After selection, keyword extraction takes place, involving prioritisation of the words according to their significance within the document. If a user wishes to collect multiple area selections, they can return to the browser, select another area, and then add this to the query. A prioritisation window allows vetting via a list of words with checkboxes, which allows words to be included or excluded. A Cut Off number indicates the number of occurrences of a word in the text required to set the word's check box on by default. A No Stopwords check box, when turned on, will keep stopwords out of the query, otherwise words which occur in an extended stop word list will go to the list as unchecked words, if they have occurrences exceeding the Cut Off setting. A stopword threshold is a percentage which can be set by the user to remove these words from the stopword list when a certain percentage of overall queries have used them as keywords, partially automating recognition of stopwords which have become keywords.
The method for search term extraction is based on [Augusti and Marchetti 1992]. Consideration takes place based on the entire collection of documents of interest and, secondly, the conceptual plane on which the search terms occur. Difficulties occur here because distributed hyperdocuments may have no obvious topic boundary, making the conceptual plane hard to define. Search terms are considered more important if they occur in the title and in any describing Meta Information. A keyword is considered more accurate than the document description. If a conceptual plane is to be constructed, links can be traversed until keywords no longer occur within a document, indicating that this document is out of the scope of the search for term ranking.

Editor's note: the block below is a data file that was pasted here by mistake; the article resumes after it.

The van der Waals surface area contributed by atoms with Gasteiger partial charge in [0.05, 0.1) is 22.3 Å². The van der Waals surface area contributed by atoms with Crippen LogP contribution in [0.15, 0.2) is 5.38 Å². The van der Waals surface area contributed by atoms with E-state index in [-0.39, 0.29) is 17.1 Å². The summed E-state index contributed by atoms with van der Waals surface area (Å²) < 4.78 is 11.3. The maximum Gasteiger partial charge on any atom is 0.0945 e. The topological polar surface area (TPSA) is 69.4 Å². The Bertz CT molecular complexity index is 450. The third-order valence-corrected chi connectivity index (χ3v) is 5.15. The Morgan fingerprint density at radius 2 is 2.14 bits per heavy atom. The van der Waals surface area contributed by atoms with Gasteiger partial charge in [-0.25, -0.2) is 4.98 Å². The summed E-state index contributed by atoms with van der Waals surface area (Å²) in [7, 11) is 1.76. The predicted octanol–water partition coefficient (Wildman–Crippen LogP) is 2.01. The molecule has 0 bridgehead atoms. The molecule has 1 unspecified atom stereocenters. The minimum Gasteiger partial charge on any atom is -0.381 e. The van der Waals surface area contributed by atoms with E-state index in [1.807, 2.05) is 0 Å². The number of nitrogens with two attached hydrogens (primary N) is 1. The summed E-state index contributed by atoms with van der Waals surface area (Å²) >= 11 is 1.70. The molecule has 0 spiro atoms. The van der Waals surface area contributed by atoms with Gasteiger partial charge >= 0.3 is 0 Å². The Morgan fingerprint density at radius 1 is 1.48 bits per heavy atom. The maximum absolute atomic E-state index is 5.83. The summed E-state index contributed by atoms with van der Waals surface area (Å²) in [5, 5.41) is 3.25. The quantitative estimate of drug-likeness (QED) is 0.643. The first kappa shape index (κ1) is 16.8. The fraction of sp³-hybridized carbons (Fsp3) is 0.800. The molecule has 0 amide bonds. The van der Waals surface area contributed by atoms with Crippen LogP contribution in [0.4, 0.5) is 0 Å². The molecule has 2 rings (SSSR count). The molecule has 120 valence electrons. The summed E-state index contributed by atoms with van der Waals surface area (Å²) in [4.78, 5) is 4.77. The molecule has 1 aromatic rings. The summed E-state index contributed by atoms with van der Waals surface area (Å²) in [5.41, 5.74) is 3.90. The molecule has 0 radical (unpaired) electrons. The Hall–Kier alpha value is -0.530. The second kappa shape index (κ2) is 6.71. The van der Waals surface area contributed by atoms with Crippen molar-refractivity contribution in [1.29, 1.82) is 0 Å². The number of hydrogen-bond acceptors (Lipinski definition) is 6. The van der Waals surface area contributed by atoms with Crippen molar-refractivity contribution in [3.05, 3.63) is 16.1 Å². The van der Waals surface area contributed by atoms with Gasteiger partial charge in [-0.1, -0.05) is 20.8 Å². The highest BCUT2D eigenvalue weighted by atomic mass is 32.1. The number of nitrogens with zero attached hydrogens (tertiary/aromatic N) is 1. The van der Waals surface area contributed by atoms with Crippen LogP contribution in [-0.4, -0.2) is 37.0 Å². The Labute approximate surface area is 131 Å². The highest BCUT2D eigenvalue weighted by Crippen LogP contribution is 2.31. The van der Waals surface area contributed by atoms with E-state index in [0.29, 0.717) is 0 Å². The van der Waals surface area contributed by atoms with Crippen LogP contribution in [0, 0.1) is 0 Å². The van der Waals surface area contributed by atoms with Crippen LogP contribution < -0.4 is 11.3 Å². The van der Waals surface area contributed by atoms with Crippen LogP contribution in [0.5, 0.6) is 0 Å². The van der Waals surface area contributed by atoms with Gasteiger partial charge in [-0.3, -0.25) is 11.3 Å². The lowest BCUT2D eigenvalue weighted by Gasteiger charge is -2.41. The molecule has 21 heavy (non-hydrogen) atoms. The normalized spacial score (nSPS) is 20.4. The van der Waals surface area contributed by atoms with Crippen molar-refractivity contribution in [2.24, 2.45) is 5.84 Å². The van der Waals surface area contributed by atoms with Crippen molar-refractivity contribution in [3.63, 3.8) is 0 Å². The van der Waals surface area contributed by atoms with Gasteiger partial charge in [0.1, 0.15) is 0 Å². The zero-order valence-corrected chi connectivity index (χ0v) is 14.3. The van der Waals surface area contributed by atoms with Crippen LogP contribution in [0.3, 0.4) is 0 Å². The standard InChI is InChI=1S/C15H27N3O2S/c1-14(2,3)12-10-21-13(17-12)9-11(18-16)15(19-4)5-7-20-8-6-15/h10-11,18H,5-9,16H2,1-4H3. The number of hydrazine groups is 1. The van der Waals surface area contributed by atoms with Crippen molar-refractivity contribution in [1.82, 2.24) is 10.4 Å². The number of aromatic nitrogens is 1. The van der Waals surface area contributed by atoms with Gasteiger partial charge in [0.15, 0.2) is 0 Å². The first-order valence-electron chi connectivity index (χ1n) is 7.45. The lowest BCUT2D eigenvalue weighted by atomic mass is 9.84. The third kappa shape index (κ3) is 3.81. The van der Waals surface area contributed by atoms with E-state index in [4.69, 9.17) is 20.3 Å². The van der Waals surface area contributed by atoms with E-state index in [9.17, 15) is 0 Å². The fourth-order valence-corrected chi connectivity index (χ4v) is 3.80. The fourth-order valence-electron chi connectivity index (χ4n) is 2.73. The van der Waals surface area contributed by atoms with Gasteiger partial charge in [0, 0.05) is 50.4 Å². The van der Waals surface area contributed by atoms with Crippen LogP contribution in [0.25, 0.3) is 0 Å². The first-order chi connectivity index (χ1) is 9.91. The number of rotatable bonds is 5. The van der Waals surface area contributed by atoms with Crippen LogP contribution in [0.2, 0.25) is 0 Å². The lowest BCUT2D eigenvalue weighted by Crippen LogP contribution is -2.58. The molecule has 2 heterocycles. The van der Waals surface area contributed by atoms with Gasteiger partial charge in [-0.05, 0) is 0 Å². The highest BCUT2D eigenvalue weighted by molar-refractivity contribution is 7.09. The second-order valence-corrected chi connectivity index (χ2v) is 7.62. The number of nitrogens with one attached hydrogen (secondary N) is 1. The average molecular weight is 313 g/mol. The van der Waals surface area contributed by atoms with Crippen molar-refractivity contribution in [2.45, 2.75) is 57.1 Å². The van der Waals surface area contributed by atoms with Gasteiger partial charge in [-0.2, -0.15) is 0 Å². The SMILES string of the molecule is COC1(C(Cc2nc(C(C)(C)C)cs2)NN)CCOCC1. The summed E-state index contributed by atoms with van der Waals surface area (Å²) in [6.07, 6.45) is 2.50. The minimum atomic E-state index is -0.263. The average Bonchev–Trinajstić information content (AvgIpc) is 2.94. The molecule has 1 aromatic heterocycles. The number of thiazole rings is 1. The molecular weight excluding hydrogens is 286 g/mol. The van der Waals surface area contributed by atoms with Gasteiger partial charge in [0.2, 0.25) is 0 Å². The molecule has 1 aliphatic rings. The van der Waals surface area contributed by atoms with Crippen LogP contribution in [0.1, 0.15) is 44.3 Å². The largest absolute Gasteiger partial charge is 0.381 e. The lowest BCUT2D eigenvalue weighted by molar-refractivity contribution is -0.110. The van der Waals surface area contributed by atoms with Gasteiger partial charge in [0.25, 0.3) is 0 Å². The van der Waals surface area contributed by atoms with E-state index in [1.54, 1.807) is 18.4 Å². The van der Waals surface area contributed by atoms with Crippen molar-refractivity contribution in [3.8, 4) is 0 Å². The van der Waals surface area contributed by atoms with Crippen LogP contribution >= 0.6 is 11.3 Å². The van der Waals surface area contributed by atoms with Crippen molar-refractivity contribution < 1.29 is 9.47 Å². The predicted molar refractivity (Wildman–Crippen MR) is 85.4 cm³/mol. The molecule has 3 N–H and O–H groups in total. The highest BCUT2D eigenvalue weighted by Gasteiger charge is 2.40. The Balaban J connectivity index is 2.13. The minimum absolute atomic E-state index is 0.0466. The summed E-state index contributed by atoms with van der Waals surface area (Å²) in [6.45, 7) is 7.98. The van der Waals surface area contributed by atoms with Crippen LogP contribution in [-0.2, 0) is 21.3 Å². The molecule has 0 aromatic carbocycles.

The search engine interface WASSI comes in two components. A Search Manager controls the operation of a number of Search Engine Interfaces. Each search engine interface is tailored to communicate with a specific search engine. The search manager controls activation of the search engine interfaces (determined by the user), gives them a standard query and collates their returned results. Some search results include match relevancy or at least return documents that match most closely first. This ordering and any ranking that is provided is used to rank and combine documents used. A formula to create a match index percentage for search results not containing indices, can be calculated based on the formula suggested by [Salton 1989].
WASSI is an advance on search interfaces and information collection in distributed hypermedia. Disorientation and forgetting links is reduced as links, searches and results are persistent, forming the squishy links between previously unlinked documents. Query accuracy improves because of the increased likelihood of relevant keywords in adjacent selected text. Link text is stored to keep a persistent record of link context. Users are presented with a familiar metaphor (that of the highlighter), with which to mark and collect information. Moreover, users can form squishy links between documents by highlighting text which is of interest, vetting the keywords to be sent to the search mechanism and organising the relevant links.